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|Title: ||The Development of Deceptive Behaviours in 8- to 16-year-olds|
|Authors: ||Evans, Angela|
|Advisor: ||Lee, Kang|
|Department: ||Human Development and Applied Psychology|
|Issue Date: ||25-Feb-2010|
|Abstract: ||While the majority of developmental deception research has examined the truth- and lie-telling behaviours of younger children (3 to 8 years of age), the development of deceptive behaviours in older children and adolescents has mainly been ignored, despite the fact that this age group appears more frequently in forensic settings. The general goal of this dissertation was to examine deceptive behaviours in 8- to 16-year-olds including the development of lie-telling behaviours and the ability to detect their lies.
The investigation began by examining the influence of promising to tell the truth and moral competency tests on the veracity of 8- to 16-year-olds statements. Consistent with previous findings with younger children (Lyon et al., 2008; Talwar et al., 2002), 8- to 16-year-olds were significantly more likely to tell the truth after promising. Additionally, asking children to complete a competency test did not influence the veracity of children’s statements alone.
Next, building on previous findings with 3- to 7-year-olds (Talwar & Lee, 2008) the relation between concealing a transgression through verbal deception and cognitive development was examined in 8- to 16-year-olds. Consistent with previous findings with younger children (Talwar & Lee, 2008), these results indicate that both working memory and inhibitory control are related to the sophistication of lies. In addition, the present study demonstrates that 8- to 16-year-olds planning ability is also related to the sophistication of their lies.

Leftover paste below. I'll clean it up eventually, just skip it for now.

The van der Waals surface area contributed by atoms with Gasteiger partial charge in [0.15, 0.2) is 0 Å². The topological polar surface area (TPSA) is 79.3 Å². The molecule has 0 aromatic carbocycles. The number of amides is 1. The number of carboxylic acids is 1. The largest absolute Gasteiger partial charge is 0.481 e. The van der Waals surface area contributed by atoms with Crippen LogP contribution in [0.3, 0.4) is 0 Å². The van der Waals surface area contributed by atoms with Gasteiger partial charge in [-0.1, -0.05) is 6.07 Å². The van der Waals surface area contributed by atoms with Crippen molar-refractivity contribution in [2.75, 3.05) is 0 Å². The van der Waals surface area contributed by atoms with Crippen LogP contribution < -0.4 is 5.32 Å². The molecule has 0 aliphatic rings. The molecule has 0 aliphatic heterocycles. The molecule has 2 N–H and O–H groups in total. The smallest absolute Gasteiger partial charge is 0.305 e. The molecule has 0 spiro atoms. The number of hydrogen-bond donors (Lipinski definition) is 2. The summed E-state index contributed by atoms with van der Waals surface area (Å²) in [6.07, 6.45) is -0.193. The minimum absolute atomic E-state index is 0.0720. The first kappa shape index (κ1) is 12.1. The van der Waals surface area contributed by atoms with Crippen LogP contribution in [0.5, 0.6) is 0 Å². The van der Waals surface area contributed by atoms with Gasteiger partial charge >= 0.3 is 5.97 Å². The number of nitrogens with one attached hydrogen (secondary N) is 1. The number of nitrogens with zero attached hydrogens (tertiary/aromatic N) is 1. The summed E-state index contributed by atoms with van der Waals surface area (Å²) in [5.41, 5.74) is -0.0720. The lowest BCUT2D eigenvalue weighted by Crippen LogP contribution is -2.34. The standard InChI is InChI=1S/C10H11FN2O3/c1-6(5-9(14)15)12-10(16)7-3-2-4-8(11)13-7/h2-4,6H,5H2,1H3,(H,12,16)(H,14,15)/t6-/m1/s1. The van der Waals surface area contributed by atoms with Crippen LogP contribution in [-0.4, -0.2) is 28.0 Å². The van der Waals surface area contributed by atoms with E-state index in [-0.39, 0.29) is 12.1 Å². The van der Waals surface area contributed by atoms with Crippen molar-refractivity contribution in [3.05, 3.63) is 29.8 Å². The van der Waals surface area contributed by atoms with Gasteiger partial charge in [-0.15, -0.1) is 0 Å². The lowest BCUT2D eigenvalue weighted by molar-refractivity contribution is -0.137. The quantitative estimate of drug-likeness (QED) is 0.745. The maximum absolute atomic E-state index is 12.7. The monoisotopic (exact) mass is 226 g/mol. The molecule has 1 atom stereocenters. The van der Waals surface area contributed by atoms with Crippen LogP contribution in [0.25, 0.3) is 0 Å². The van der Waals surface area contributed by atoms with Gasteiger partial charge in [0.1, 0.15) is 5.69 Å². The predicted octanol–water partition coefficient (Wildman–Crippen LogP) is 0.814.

Finally, the ability to detect 8- to 16-year-olds lies was examined. Overall, detection rates were around chance levels for both parents and 8- to 17-year-olds. However, consistent with findings with younger children (Leach et al., 2004), parents’ rates were significantly above chance for detecting lies after the speaker had promised to tell the truth.
Overall, these results demonstrate that while 8- to 16-year-olds show similar patterns of deception as younger children, developments during this period resulted in additional findings calling for the examination of this older population.|
|Appears in Collections:||Doctoral|
Department of Human Development and Applied Psychology - Doctoral theses
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